• Biliana Marcheva
    • , Kathryn Moynihan Ramsey
    •  & Joseph Bass
  • Letter |

    Here, artificial proteins are described that mimic the molecular architecture of titin — a protein that helps to govern the passive elastic properties of muscle. The new artificial proteins combine structured and unstructured domains, and can be photochemically crosslinked into a solid biomaterial that is resilient at low strains and extensible and tough at high strains. This provides an example of tailoring the macroscopic properties of a material through engineering at the single-molecule level.

    • Shanshan Lv
    • , Daniel M. Dudek
    •  & Hongbin Li
  • Letter |

    One of the roles of the human gut microbiota is to break down nutrients using bacterial enzymes that are lacking from the human genome. It is now shown that the gut microbiota of Japanese, but not American, individuals contains porphyranases, enzymes that digest sulphated polysaccharides which are present in the marine environment only. These findings indicate that diet can select for gene content of the human microbiota.

    • Jan-Hendrik Hehemann
    • , Gaëlle Correc
    •  & Gurvan Michel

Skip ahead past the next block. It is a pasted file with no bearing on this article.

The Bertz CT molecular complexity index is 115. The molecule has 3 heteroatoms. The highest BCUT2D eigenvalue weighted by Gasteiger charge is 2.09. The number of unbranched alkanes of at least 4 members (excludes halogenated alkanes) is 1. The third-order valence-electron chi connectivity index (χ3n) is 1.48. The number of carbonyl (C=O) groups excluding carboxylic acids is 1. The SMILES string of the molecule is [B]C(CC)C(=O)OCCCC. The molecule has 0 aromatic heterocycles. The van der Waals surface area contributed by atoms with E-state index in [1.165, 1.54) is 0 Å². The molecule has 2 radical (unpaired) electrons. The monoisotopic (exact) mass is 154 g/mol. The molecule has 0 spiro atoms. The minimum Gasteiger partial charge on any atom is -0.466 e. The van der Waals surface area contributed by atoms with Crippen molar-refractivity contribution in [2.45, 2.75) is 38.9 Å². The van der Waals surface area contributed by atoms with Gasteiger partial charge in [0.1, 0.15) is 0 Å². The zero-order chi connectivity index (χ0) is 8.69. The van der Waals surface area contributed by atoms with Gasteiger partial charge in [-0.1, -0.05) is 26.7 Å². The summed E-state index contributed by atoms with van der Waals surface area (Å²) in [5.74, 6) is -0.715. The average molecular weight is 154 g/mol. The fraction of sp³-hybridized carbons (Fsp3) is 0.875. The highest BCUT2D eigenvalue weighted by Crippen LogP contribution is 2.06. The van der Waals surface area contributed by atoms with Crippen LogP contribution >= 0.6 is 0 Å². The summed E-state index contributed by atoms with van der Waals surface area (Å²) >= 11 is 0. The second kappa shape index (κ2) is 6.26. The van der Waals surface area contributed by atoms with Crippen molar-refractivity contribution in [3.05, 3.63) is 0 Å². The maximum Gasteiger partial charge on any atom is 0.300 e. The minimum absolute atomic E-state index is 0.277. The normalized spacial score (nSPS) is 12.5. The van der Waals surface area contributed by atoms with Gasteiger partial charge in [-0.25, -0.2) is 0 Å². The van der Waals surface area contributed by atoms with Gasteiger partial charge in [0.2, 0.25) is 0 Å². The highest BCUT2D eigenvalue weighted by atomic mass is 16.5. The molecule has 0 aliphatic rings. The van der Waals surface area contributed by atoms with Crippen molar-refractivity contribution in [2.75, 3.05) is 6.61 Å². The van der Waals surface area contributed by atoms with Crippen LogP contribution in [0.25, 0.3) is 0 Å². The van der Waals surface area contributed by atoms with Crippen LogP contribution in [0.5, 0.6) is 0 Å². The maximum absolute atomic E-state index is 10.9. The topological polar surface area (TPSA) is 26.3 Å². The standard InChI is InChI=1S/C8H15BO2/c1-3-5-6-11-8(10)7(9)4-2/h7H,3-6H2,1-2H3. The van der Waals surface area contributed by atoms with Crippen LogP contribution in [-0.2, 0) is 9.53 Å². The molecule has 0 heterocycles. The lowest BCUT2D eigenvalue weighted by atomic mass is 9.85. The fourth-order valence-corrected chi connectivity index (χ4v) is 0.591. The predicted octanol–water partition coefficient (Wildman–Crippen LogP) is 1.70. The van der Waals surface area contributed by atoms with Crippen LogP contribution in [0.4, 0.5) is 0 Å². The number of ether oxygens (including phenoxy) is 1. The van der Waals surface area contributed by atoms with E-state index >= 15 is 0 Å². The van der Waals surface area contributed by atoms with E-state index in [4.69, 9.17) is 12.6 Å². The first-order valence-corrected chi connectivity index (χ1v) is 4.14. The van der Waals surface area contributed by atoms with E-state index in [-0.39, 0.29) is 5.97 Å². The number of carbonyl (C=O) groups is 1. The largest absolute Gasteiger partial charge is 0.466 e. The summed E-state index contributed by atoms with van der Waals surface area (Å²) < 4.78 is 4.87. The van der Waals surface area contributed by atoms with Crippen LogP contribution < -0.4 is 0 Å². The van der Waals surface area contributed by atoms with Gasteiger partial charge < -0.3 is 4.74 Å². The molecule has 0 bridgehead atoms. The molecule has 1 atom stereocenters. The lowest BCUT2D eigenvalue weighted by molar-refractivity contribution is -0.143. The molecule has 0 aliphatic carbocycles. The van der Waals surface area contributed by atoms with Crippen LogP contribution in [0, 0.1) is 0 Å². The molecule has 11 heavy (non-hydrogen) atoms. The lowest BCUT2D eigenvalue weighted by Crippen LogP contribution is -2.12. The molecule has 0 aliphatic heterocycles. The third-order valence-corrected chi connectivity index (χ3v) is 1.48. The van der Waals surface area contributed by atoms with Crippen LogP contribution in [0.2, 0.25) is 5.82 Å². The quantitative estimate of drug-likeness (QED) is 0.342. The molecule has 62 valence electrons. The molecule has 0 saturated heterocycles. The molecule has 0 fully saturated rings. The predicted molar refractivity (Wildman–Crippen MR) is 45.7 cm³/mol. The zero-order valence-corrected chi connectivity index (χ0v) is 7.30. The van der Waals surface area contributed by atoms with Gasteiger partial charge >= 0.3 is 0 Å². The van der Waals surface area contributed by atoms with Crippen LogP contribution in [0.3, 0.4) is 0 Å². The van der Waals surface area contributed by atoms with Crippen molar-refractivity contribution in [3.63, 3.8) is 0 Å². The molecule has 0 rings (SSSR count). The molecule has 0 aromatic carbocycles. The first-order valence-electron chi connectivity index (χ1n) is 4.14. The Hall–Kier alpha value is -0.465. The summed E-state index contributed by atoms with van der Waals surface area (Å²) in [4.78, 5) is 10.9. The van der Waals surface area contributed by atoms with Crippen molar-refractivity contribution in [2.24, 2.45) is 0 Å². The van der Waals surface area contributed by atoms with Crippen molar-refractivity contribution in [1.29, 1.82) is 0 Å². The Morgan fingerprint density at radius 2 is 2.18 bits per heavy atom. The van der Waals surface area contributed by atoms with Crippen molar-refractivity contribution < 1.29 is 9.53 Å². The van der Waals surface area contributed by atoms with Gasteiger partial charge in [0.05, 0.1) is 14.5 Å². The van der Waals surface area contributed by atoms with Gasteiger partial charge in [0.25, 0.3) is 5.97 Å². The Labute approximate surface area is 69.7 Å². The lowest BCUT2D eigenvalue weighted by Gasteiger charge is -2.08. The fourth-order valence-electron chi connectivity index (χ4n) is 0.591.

• Article |

    In the pancreas, insulin-producing β-cells are long-lived and generally replicate seldom. They can do so, however, after increased metabolic demand or after injury. Here, a new transgenic model is developed in which β-cells are nearly completely ablated in mice. If given insulin, these mice survive, and grow new β-cells. Lineage-tracing shows that these new β-cells come from α-cells, revealing a previously disregarded degree of pancreatic cell plasticity.

    • Fabrizio Thorel
    • , Virginie Népote
    •  & Pedro L. Herrera
  • Article |

    Many sensory neurons in the mammalian cortex are tuned to specific stimulus features — for example, some fire only when horizontal bars move from top to bottom in the visual field. But it has been unclear whether such tuning is encoded in a neuron's inputs, or whether the neuron itself computes its response. Here, a new technique for visualizing and mapping sensory inputs to the dendrites of neurons in the mouse visual cortex has shown that each neuron makes its own 'decision' as to the orientation preference of its output.

    • Hongbo Jia
    • , Nathalie L. Rochefort
    •  & Arthur Konnerth
  • Letter |

    Here, a new type of innate effector leukocyte cell — the nuocyte — is described and characterized. It is shown that interleukin (IL)25 and IL33 drive the expansion of the nuocyte population, that these cells secrete IL13, and that they are required for protection against helminth infection.

    • Daniel R. Neill
    • , See Heng Wong